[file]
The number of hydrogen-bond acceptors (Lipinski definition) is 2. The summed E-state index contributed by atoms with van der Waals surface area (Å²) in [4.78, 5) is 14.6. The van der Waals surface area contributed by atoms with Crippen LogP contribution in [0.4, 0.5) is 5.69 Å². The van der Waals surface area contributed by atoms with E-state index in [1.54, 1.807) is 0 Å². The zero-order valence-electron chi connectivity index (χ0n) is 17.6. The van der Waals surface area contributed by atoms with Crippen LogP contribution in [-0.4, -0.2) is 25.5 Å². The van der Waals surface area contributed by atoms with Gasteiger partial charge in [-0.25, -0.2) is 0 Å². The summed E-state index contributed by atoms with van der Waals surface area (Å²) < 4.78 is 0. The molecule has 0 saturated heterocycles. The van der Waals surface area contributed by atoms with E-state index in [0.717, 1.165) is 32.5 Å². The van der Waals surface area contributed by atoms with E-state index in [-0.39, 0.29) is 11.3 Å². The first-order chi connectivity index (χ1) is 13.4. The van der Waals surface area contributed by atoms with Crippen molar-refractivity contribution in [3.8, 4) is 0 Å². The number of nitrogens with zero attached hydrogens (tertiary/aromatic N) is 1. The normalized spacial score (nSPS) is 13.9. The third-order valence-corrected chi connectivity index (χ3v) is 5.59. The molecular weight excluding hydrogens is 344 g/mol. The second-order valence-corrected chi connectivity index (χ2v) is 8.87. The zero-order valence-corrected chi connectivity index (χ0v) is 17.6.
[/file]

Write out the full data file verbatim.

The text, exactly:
The number of hydrogen-bond acceptors (Lipinski definition) is 2. The summed E-state index contributed by atoms with van der Waals surface area (Å²) in [4.78, 5) is 14.6. The van der Waals surface area contributed by atoms with Crippen LogP contribution in [0.4, 0.5) is 5.69 Å². The van der Waals surface area contributed by atoms with E-state index in [1.54, 1.807) is 0 Å². The zero-order valence-electron chi connectivity index (χ0n) is 17.6. The van der Waals surface area contributed by atoms with Crippen LogP contribution in [-0.4, -0.2) is 25.5 Å². The van der Waals surface area contributed by atoms with Gasteiger partial charge in [-0.25, -0.2) is 0 Å². The summed E-state index contributed by atoms with van der Waals surface area (Å²) < 4.78 is 0. The molecule has 0 saturated heterocycles. The van der Waals surface area contributed by atoms with E-state index in [0.717, 1.165) is 32.5 Å². The van der Waals surface area contributed by atoms with E-state index in [-0.39, 0.29) is 11.3 Å². The first-order chi connectivity index (χ1) is 13.4. The van der Waals surface area contributed by atoms with Crippen molar-refractivity contribution in [3.8, 4) is 0 Å². The number of nitrogens with zero attached hydrogens (tertiary/aromatic N) is 1. The normalized spacial score (nSPS) is 13.9. The third-order valence-corrected chi connectivity index (χ3v) is 5.59. The molecular weight excluding hydrogens is 344 g/mol. The second-order valence-corrected chi connectivity index (χ2v) is 8.87. The zero-order valence-corrected chi connectivity index (χ0v) is 17.6.